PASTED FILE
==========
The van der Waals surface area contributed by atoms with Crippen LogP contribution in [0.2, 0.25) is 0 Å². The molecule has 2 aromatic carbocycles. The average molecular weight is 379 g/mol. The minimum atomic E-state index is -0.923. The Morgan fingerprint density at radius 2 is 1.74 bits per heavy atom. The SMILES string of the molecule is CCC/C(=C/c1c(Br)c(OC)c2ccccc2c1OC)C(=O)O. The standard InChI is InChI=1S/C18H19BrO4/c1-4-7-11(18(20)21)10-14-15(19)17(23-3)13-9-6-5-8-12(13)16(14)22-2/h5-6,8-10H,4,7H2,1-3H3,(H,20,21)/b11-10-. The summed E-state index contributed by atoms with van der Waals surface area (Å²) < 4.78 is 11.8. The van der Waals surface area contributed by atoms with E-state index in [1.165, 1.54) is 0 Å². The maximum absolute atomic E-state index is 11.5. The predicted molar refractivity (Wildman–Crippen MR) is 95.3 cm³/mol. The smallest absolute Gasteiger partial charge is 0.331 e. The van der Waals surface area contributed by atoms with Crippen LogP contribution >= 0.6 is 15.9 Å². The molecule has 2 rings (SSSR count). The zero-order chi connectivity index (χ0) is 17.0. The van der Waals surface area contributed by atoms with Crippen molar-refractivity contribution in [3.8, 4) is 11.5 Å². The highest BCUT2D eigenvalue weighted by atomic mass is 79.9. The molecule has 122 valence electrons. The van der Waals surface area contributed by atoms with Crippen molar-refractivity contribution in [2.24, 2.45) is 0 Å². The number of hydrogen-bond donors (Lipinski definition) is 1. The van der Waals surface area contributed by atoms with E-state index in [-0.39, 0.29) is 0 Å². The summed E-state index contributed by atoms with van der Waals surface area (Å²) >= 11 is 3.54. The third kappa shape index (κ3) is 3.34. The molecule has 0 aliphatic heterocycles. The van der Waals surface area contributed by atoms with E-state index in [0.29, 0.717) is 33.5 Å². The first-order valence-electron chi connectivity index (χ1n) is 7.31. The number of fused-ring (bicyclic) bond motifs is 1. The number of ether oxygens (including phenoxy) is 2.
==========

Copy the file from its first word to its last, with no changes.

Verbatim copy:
The van der Waals surface area contributed by atoms with Crippen LogP contribution in [0.2, 0.25) is 0 Å². The molecule has 2 aromatic carbocycles. The average molecular weight is 379 g/mol. The minimum atomic E-state index is -0.923. The Morgan fingerprint density at radius 2 is 1.74 bits per heavy atom. The SMILES string of the molecule is CCC/C(=C/c1c(Br)c(OC)c2ccccc2c1OC)C(=O)O. The standard InChI is InChI=1S/C18H19BrO4/c1-4-7-11(18(20)21)10-14-15(19)17(23-3)13-9-6-5-8-12(13)16(14)22-2/h5-6,8-10H,4,7H2,1-3H3,(H,20,21)/b11-10-. The summed E-state index contributed by atoms with van der Waals surface area (Å²) < 4.78 is 11.8. The van der Waals surface area contributed by atoms with E-state index in [1.165, 1.54) is 0 Å². The maximum absolute atomic E-state index is 11.5. The predicted molar refractivity (Wildman–Crippen MR) is 95.3 cm³/mol. The smallest absolute Gasteiger partial charge is 0.331 e. The van der Waals surface area contributed by atoms with Crippen LogP contribution >= 0.6 is 15.9 Å². The molecule has 2 rings (SSSR count). The zero-order chi connectivity index (χ0) is 17.0. The van der Waals surface area contributed by atoms with Crippen molar-refractivity contribution in [3.8, 4) is 11.5 Å². The highest BCUT2D eigenvalue weighted by atomic mass is 79.9. The molecule has 122 valence electrons. The van der Waals surface area contributed by atoms with Crippen molar-refractivity contribution in [2.24, 2.45) is 0 Å². The number of hydrogen-bond donors (Lipinski definition) is 1. The van der Waals surface area contributed by atoms with E-state index in [-0.39, 0.29) is 0 Å². The summed E-state index contributed by atoms with van der Waals surface area (Å²) >= 11 is 3.54. The third kappa shape index (κ3) is 3.34. The molecule has 0 aliphatic heterocycles. The van der Waals surface area contributed by atoms with E-state index in [0.29, 0.717) is 33.5 Å². The first-order valence-electron chi connectivity index (χ1n) is 7.31. The number of fused-ring (bicyclic) bond motifs is 1. The number of ether oxygens (including phenoxy) is 2.